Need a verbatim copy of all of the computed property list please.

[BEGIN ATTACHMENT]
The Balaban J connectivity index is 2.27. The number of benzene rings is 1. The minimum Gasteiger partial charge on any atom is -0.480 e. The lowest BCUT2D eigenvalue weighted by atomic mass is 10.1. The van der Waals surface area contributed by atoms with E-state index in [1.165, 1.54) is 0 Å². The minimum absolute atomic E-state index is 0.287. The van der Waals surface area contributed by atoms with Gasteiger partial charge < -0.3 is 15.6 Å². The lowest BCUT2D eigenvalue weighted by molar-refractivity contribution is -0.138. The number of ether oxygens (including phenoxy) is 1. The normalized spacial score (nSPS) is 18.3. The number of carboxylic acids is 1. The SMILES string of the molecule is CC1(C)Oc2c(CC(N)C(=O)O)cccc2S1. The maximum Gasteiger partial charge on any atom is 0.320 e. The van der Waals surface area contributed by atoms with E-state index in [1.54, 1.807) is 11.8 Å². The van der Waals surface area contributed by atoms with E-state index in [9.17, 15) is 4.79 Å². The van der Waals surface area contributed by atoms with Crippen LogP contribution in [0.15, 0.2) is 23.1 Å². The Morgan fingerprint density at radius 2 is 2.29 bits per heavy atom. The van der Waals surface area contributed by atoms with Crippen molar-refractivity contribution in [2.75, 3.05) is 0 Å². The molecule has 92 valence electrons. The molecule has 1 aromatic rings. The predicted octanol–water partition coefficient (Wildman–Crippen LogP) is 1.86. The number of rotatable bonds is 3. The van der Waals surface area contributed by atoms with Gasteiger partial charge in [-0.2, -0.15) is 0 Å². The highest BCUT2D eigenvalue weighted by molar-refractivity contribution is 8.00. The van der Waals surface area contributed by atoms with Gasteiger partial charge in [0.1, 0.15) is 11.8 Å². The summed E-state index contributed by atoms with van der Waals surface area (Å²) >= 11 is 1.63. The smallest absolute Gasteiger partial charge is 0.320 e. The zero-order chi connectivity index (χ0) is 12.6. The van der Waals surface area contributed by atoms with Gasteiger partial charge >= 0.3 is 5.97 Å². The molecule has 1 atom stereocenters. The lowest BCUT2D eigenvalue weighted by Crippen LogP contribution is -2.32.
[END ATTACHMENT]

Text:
The Balaban J connectivity index is 2.27. The number of benzene rings is 1. The minimum Gasteiger partial charge on any atom is -0.480 e. The lowest BCUT2D eigenvalue weighted by atomic mass is 10.1. The van der Waals surface area contributed by atoms with E-state index in [1.165, 1.54) is 0 Å². The minimum absolute atomic E-state index is 0.287. The van der Waals surface area contributed by atoms with Gasteiger partial charge < -0.3 is 15.6 Å². The lowest BCUT2D eigenvalue weighted by molar-refractivity contribution is -0.138. The number of ether oxygens (including phenoxy) is 1. The normalized spacial score (nSPS) is 18.3. The number of carboxylic acids is 1. The SMILES string of the molecule is CC1(C)Oc2c(CC(N)C(=O)O)cccc2S1. The maximum Gasteiger partial charge on any atom is 0.320 e. The van der Waals surface area contributed by atoms with E-state index in [1.54, 1.807) is 11.8 Å². The van der Waals surface area contributed by atoms with E-state index in [9.17, 15) is 4.79 Å². The van der Waals surface area contributed by atoms with Crippen LogP contribution in [0.15, 0.2) is 23.1 Å². The Morgan fingerprint density at radius 2 is 2.29 bits per heavy atom. The van der Waals surface area contributed by atoms with Crippen molar-refractivity contribution in [2.75, 3.05) is 0 Å². The molecule has 92 valence electrons. The molecule has 1 aromatic rings. The predicted octanol–water partition coefficient (Wildman–Crippen LogP) is 1.86. The number of rotatable bonds is 3. The van der Waals surface area contributed by atoms with Gasteiger partial charge in [-0.2, -0.15) is 0 Å². The highest BCUT2D eigenvalue weighted by molar-refractivity contribution is 8.00. The van der Waals surface area contributed by atoms with Gasteiger partial charge in [0.1, 0.15) is 11.8 Å². The summed E-state index contributed by atoms with van der Waals surface area (Å²) >= 11 is 1.63. The smallest absolute Gasteiger partial charge is 0.320 e. The zero-order chi connectivity index (χ0) is 12.6. The van der Waals surface area contributed by atoms with Gasteiger partial charge >= 0.3 is 5.97 Å². The molecule has 1 atom stereocenters. The lowest BCUT2D eigenvalue weighted by Crippen LogP contribution is -2.32.